Bed Bath & Beyond begins creative and media agency review
Bed Bath & Beyond began a review of its media and creative in June to revamp its brand ahead of the holiday season, several people close to the business confirmed to Ad Age.
The people revealed that Publicis Groupe, Omnicom and WPP's GroupM agencies are all participating, as is Oakland, Calif.-based EVB, which bought back its independence from Omnicom in 2014. In May, EVB created a digital campaign for Bed Bath & Beyond, centered around a modern couple who can't grasp the concept of "offline shopping."
Bed Bath & Beyond declined to comment. Neither Publicis, Omnicom, GroupM nor EVB responded to Ad Age's requests for comment.
The people said Bed Bath & Beyond is seeking agency partners to help facilitate and develop a full-brand re-launch ahead of the holiday season and expects a decision to be made in mid-August.
R3 co-Founder and Principal Greg Paull estimated Bed Bath & Beyond's annual budget for measured media to be $110 million. According to the people close to the business, the media portion of the budget is $30 million.
This marks the first time Bed Bath & Beyond has launched an agency review at this scale. Paull said the last time the retailer placed any portion of its account in review was in 2015. In May of that year, Bed Bath & Beyond hired Kepler Group, a data-driven marketing firm, to handle its digital-display planning, buying and optimization.
Kepler Group also did not return a request for comment so it is unclear if it still works with Bed Bath & Beyond or will compete in the current review.
Bed Bath & Beyond had committed to improving its target-marketing tactics in a statement last June. It said that a "key focus" of its marketing strategy over the following 18 months would be to "tailor timing, content and design of messaging to each customer, depending on their attributes, context and behaviors."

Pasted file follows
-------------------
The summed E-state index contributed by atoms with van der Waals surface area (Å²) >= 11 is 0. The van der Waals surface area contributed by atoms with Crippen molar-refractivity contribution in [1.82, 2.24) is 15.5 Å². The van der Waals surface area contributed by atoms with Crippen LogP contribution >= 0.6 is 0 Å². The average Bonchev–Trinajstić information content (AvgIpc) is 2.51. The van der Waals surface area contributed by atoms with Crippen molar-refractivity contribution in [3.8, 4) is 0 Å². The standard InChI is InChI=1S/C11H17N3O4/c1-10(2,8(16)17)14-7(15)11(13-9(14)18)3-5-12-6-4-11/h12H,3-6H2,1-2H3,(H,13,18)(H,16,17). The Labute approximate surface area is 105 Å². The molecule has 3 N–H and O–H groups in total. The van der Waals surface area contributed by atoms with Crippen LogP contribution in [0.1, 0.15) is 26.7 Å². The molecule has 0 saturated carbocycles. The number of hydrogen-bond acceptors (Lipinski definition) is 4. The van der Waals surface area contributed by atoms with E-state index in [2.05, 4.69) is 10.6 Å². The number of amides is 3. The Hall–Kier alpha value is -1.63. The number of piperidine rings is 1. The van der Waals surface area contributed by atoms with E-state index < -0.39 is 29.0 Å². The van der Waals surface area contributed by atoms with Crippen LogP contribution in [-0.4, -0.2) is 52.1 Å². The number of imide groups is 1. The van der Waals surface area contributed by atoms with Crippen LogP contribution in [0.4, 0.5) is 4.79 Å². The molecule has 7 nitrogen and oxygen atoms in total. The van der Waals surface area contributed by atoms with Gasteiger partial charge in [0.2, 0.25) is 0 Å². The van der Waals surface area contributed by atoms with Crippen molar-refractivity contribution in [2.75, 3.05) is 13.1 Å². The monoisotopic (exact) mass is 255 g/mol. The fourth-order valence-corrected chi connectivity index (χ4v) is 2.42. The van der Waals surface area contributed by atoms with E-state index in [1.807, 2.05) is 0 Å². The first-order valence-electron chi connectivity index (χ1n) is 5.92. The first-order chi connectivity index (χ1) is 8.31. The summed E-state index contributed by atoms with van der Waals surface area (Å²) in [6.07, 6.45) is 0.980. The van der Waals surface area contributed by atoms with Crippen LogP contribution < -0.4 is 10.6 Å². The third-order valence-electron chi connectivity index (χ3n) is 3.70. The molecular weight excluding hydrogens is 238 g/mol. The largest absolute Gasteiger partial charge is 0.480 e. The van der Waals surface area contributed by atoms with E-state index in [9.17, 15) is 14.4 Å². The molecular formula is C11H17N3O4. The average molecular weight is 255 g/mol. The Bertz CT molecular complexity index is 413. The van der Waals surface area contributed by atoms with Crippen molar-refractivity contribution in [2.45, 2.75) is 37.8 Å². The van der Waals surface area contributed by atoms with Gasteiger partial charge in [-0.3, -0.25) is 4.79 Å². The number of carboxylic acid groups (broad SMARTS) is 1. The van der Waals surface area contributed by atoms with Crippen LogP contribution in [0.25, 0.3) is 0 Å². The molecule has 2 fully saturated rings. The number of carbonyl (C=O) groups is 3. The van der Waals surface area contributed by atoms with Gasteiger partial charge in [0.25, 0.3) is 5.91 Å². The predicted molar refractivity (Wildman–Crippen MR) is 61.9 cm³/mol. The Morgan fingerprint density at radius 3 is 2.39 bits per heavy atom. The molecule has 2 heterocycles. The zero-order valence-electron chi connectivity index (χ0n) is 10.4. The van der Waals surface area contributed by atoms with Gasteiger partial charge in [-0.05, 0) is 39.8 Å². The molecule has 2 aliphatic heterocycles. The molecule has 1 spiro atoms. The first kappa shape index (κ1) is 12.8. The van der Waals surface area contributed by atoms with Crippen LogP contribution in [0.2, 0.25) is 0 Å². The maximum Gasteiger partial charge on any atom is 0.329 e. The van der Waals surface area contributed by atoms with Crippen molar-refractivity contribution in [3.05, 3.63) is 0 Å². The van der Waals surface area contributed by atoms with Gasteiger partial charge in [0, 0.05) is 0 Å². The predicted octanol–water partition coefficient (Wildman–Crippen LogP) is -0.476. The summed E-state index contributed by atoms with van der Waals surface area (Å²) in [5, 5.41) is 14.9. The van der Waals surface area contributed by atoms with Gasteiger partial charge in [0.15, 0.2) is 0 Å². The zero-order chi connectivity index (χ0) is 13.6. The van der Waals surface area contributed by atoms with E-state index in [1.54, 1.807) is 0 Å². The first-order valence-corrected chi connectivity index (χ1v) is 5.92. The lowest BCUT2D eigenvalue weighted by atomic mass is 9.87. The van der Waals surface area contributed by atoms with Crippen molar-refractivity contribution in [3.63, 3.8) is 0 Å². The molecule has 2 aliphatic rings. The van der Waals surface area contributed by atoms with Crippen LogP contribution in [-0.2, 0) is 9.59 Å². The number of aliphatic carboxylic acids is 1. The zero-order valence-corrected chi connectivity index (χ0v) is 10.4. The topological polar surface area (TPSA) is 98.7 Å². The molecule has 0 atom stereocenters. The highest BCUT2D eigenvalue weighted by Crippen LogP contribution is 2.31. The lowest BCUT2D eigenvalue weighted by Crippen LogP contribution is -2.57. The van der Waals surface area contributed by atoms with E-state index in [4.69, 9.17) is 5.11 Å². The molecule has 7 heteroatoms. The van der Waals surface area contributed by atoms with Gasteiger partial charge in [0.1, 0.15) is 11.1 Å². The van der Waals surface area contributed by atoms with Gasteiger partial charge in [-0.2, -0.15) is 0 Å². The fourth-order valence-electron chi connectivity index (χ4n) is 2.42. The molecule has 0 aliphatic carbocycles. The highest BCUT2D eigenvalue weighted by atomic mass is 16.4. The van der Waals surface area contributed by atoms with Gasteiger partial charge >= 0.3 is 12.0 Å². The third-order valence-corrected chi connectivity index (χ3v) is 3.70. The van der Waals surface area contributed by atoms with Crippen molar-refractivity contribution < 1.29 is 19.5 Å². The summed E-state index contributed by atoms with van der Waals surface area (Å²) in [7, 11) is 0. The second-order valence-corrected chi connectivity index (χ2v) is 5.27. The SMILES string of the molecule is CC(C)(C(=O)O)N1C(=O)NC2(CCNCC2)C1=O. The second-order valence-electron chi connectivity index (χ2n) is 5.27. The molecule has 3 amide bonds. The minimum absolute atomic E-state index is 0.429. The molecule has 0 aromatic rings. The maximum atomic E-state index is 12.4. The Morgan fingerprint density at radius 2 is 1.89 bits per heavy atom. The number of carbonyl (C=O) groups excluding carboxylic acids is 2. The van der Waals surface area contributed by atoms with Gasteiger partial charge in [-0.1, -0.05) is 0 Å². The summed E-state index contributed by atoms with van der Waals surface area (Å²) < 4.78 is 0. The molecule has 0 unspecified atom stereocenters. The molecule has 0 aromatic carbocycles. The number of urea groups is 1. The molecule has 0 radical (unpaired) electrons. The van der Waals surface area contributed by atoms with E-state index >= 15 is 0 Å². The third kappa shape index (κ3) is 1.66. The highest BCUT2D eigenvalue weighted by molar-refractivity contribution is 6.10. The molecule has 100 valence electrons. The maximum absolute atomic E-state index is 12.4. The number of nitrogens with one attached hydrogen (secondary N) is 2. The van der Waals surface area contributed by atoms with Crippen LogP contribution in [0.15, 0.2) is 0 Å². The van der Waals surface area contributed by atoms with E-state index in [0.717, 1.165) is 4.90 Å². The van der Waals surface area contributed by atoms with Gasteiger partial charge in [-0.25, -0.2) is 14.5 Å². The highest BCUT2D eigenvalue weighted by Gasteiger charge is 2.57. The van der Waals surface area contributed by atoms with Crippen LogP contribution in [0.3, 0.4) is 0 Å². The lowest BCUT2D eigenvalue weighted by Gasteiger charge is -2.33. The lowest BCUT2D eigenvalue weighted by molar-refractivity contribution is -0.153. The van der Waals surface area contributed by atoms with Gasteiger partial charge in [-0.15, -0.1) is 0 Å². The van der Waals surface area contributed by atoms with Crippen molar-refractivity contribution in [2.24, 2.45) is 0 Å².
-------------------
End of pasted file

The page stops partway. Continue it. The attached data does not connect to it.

Bed Bath & Beyond—the North American operator of 1,530 retail locations in the U.S., Canada, Mexico and Puerto Rico—has been undergoing a significant business transformation that includes plans to remodel its stores and return to growth, following mounting pressure from activist investors.
For its most-recent fiscal first quarter, Bed Bath & Beyond reported a net loss of $2.91 cents a share and a comparable store-sales decline of 6.6 percent.
Activist investors—Legion Partners, Macellum Capital Management and Ancora Advisors—had first accused the company of inadequate leadership and a lack of innovation in its retail stores in April, pushing for the company to overhaul its board of directors and to cut costs. On Wednesday, Bed Bath & Beyond announced it would be cutting 7 percent of its corporate staff, including the chief operating officer position. Earlier, in May, Bed Bath & Beyond also settled with the investors by replacing four of its directors with their recommendations.
"We are at an important inflection point in the company’s history," Mary Winston, interim CEO of Bed Bath & Beyond, said in May. "With the benefit of a newly transformed board, the company is committed to taking the right actions to further enhance our competitive and financial position, transform Bed Bath & Beyond faster to win in the omnichannel marketplace and execute on our priorities."